The wine growing region at that time was centred around Regua and did not extend much beyond PinhÆo, with the exception of Quinta do Roriz which was leased to a religious order. Interestingly, over 200 hundred years later the current owners of Warre's Port, the Symington Family, agreed to enter into a joint venture on Quinta do Roriz to market a Vintage Port and a table wine.
The Port trade saw another period of expansion during the second half of the 18th century, largely as a result of the development of the bottle. As the shape became more cylindrical, it became possible to cellar the bottles on their sides.
The British merchants by that time had established themselves in Oporto with a hospital, school, club and the Factory House which represented perhaps the core of the British Port trade. This building was initiated and designed by John Whitehead, whose sister Elisabeth married William Warre in 1745. Whitehead was the Consul in Oporto and one of the leading figures in the British community at that time.
During the first part of the 19th century, Oporto was rocked by invasion and rebellion with the French marching into the city in 1809. They were repelled by British forces lead by Sir Arthur Wellesley (later Duke of Wellington) three months later. The Peninsula War continued until 1811 and during that time the Duke and his officers drank the local wine and were well supplied with Port.
William Warre, the nephew of the senior partner in Warre & Co, joined the British army in 1803 and was drafted in to support the forces in Portugal five years later. He pursued a very successful career reaching the rank of Lieutenant-General, was knighted for his outstanding service to both Britain and Portugal in 1839 and was decorated by the King of Portugal with the Orders of Torre and Espada and the order of S.Bento d'Avis. In one of his letters to his father written during the Peninsula War, he mentioned that the Duke of Wellington was a keen Port drinker and often ordered Warre's Port during the campaigns.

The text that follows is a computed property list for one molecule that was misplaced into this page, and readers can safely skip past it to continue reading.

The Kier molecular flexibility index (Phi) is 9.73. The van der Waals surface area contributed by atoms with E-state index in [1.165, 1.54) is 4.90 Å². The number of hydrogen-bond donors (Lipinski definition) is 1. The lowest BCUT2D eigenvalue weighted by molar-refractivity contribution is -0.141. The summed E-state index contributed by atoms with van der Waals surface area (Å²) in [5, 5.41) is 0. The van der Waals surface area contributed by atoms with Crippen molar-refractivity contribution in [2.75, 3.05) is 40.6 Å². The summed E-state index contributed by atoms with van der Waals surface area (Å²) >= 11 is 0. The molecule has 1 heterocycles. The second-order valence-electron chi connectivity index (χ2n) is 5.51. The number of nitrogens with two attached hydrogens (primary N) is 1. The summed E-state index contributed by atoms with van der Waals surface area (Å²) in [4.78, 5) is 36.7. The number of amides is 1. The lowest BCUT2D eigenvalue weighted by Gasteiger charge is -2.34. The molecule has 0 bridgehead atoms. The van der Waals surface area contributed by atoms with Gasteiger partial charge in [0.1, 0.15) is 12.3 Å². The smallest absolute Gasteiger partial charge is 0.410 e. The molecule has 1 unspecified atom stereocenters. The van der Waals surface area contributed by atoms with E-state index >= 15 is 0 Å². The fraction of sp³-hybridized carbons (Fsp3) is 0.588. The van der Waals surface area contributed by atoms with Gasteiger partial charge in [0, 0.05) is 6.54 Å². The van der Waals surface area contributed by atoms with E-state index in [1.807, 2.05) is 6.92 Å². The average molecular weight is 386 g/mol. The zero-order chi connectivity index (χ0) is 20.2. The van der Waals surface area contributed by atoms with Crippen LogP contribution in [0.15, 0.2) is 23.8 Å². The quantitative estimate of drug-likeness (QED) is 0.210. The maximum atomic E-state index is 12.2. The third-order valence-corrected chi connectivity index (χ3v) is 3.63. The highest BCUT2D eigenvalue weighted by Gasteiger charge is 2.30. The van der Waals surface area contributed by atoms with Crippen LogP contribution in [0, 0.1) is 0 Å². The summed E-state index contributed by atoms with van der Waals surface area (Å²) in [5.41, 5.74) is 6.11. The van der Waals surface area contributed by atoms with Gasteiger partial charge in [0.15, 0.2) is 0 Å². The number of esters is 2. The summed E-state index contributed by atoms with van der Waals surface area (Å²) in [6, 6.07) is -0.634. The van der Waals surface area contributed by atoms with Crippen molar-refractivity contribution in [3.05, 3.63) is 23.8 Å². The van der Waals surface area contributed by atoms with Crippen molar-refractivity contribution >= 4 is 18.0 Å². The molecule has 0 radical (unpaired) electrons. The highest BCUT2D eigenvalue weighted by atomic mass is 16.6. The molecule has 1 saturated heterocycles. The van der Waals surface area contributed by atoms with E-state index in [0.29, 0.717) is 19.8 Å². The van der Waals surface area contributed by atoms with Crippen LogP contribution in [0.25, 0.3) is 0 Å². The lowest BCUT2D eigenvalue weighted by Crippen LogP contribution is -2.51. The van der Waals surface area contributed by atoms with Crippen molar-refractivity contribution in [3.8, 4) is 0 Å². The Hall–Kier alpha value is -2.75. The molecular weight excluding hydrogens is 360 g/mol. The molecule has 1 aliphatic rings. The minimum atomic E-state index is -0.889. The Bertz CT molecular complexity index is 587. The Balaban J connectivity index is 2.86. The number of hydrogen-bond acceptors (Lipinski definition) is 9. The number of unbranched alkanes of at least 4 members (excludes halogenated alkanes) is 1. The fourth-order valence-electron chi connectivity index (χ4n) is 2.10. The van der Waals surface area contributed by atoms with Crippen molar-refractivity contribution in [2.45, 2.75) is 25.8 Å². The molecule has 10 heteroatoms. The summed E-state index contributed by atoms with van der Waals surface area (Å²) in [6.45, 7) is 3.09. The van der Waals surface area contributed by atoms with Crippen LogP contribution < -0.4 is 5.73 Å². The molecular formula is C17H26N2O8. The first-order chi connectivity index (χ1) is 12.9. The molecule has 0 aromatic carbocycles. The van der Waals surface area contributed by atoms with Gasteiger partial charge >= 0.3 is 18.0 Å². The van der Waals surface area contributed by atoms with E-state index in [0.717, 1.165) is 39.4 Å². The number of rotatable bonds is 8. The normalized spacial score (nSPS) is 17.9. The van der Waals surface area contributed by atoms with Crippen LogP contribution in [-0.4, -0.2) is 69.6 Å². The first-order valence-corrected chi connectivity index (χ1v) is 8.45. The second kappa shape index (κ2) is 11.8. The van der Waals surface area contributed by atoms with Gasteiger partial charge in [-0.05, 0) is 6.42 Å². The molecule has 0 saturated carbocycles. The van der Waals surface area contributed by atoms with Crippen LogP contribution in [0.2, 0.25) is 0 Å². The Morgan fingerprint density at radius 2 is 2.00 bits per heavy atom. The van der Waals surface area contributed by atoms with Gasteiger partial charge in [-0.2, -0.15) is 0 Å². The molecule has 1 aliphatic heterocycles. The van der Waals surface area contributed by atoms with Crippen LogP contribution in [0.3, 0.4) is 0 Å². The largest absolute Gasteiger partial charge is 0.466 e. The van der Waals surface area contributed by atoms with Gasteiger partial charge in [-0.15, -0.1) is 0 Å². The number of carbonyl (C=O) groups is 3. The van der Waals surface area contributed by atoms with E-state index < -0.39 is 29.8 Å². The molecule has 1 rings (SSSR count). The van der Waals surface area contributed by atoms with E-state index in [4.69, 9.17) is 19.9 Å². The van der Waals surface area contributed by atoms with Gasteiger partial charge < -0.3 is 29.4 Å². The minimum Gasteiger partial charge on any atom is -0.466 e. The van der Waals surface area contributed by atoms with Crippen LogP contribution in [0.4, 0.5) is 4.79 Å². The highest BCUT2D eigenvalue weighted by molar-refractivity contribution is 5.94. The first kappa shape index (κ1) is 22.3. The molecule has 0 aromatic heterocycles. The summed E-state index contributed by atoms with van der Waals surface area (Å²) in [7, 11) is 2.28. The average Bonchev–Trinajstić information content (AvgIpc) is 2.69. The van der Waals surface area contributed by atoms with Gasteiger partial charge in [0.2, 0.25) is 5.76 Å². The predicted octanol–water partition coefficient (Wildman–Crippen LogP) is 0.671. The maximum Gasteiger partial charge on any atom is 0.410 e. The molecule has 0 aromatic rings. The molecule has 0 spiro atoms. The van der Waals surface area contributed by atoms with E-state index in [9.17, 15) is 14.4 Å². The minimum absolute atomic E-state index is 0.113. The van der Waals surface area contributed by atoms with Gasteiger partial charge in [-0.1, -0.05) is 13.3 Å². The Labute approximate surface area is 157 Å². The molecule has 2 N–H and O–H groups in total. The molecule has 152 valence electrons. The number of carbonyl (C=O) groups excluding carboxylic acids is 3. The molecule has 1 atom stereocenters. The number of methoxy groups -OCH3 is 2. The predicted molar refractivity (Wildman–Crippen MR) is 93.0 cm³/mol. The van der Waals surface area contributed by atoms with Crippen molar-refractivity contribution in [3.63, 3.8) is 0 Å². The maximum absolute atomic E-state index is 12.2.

The Port trade flourished during the mid-19th century with production reaching about 100,000 pipes, of which 25% was exported to Britain. All levels of society drank the wine either young or old and often mulled. The practice of 'declaring' wines of exceptional years began at that time. The auction houses then began to trade these wines, which gained a particular character if left to age in the bottle.
The fungal infection Oidium was first detected in the Douro in 1848 and quickly began to have a significant impact on the quality of the wines. Worse followed in the 1870s when signs of a far more devastating disease, the parasitic Phylloxera, began to emerge. This resulted in many vineyards simply being abandoned.
Replanting of the vineyards with American rootstock began in earnest in 1883. The Port trade then enjoyed another period of encouraging results - by that time Brazil had become an important market with sales of over 20,000 pipes. This strengthened the financial position of some shippers. One such entrepreneur was George Acheson Warre, who at the time was the wine maker at Silva & Cosens (Dow's Port). He bought three important properties and was perhaps one of the first Port shippers to purchase land in the Douro.
During this period, Andrew James Symington was admitted into partnership in the firm of Warre & Co having arrived from Scotland in 1882 and worked alongside the existing members of the Warre family.
Today, the Symington family are at the forefront of running Warre's Port House.